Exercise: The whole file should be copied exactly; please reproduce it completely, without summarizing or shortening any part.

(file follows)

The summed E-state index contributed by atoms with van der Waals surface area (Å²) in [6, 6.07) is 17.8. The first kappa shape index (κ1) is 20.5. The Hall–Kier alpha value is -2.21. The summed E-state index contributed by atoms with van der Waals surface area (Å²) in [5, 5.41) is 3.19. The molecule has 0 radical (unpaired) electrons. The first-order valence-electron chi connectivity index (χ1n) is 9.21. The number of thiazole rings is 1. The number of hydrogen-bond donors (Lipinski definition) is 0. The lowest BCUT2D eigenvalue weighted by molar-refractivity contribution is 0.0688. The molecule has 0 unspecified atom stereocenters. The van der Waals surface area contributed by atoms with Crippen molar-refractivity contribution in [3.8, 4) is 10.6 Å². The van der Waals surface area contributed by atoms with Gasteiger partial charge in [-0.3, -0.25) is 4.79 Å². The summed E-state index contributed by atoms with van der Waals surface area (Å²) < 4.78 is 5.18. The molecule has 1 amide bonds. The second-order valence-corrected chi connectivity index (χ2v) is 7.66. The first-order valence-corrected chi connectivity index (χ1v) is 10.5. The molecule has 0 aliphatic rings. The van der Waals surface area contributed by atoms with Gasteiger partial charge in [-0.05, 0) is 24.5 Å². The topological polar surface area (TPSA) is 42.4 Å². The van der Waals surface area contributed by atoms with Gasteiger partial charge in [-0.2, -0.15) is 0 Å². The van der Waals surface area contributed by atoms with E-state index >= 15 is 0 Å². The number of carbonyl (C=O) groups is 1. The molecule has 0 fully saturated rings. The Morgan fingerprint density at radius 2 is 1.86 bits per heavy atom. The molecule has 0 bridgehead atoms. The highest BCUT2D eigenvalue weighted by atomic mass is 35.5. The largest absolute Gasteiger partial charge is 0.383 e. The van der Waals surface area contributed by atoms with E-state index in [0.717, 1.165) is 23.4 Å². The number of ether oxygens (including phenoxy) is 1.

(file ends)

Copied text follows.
The summed E-state index contributed by atoms with van der Waals surface area (Å²) in [6, 6.07) is 17.8. The first kappa shape index (κ1) is 20.5. The Hall–Kier alpha value is -2.21. The summed E-state index contributed by atoms with van der Waals surface area (Å²) in [5, 5.41) is 3.19. The molecule has 0 radical (unpaired) electrons. The first-order valence-electron chi connectivity index (χ1n) is 9.21. The number of thiazole rings is 1. The number of hydrogen-bond donors (Lipinski definition) is 0. The lowest BCUT2D eigenvalue weighted by molar-refractivity contribution is 0.0688. The molecule has 0 unspecified atom stereocenters. The van der Waals surface area contributed by atoms with Crippen molar-refractivity contribution in [3.8, 4) is 10.6 Å². The van der Waals surface area contributed by atoms with Gasteiger partial charge in [-0.3, -0.25) is 4.79 Å². The summed E-state index contributed by atoms with van der Waals surface area (Å²) < 4.78 is 5.18. The molecule has 1 amide bonds. The second-order valence-corrected chi connectivity index (χ2v) is 7.66. The first-order valence-corrected chi connectivity index (χ1v) is 10.5. The molecule has 0 aliphatic rings. The van der Waals surface area contributed by atoms with Gasteiger partial charge in [-0.05, 0) is 24.5 Å². The topological polar surface area (TPSA) is 42.4 Å². The van der Waals surface area contributed by atoms with Gasteiger partial charge in [-0.2, -0.15) is 0 Å². The van der Waals surface area contributed by atoms with E-state index >= 15 is 0 Å². The number of carbonyl (C=O) groups is 1. The molecule has 0 fully saturated rings. The Morgan fingerprint density at radius 2 is 1.86 bits per heavy atom. The molecule has 0 bridgehead atoms. The highest BCUT2D eigenvalue weighted by atomic mass is 35.5. The largest absolute Gasteiger partial charge is 0.383 e. The van der Waals surface area contributed by atoms with E-state index in [0.717, 1.165) is 23.4 Å². The number of ether oxygens (including phenoxy) is 1.